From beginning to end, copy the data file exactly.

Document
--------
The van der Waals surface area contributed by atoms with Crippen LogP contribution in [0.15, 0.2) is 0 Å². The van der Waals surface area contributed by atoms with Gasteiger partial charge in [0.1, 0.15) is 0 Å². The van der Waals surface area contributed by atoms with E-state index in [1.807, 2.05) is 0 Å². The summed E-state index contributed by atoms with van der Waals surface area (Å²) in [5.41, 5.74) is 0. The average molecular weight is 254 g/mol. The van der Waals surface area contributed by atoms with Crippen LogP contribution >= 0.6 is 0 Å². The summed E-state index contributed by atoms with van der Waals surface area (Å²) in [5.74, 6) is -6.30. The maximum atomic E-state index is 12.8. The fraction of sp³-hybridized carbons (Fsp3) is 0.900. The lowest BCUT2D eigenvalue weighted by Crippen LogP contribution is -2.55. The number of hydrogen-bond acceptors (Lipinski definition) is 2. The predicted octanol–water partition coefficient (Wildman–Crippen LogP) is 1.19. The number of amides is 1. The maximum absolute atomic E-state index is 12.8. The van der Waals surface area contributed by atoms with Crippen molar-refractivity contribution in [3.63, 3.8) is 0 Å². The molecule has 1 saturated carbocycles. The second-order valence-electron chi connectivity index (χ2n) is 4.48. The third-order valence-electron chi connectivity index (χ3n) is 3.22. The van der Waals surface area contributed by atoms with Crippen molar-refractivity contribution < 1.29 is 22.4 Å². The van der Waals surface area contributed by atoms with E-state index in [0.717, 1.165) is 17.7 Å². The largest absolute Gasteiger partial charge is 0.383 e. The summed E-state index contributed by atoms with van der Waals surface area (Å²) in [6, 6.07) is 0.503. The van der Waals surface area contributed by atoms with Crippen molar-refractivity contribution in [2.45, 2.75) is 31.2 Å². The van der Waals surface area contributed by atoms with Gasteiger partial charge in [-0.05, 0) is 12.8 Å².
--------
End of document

The van der Waals surface area contributed by atoms with Crippen LogP contribution in [0.15, 0.2) is 0 Å². The van der Waals surface area contributed by atoms with Gasteiger partial charge in [0.1, 0.15) is 0 Å². The van der Waals surface area contributed by atoms with E-state index in [1.807, 2.05) is 0 Å². The summed E-state index contributed by atoms with van der Waals surface area (Å²) in [5.41, 5.74) is 0. The average molecular weight is 254 g/mol. The van der Waals surface area contributed by atoms with Crippen LogP contribution >= 0.6 is 0 Å². The summed E-state index contributed by atoms with van der Waals surface area (Å²) in [5.74, 6) is -6.30. The maximum atomic E-state index is 12.8. The fraction of sp³-hybridized carbons (Fsp3) is 0.900. The lowest BCUT2D eigenvalue weighted by Crippen LogP contribution is -2.55. The number of hydrogen-bond acceptors (Lipinski definition) is 2. The predicted octanol–water partition coefficient (Wildman–Crippen LogP) is 1.19. The number of amides is 1. The maximum absolute atomic E-state index is 12.8. The van der Waals surface area contributed by atoms with Crippen molar-refractivity contribution in [3.63, 3.8) is 0 Å². The molecule has 1 saturated carbocycles. The second-order valence-electron chi connectivity index (χ2n) is 4.48. The third-order valence-electron chi connectivity index (χ3n) is 3.22. The van der Waals surface area contributed by atoms with Crippen molar-refractivity contribution < 1.29 is 22.4 Å². The van der Waals surface area contributed by atoms with E-state index in [0.717, 1.165) is 17.7 Å². The largest absolute Gasteiger partial charge is 0.383 e. The summed E-state index contributed by atoms with van der Waals surface area (Å²) in [6, 6.07) is 0.503. The van der Waals surface area contributed by atoms with Crippen molar-refractivity contribution in [2.45, 2.75) is 31.2 Å². The van der Waals surface area contributed by atoms with Gasteiger partial charge in [-0.05, 0) is 12.8 Å².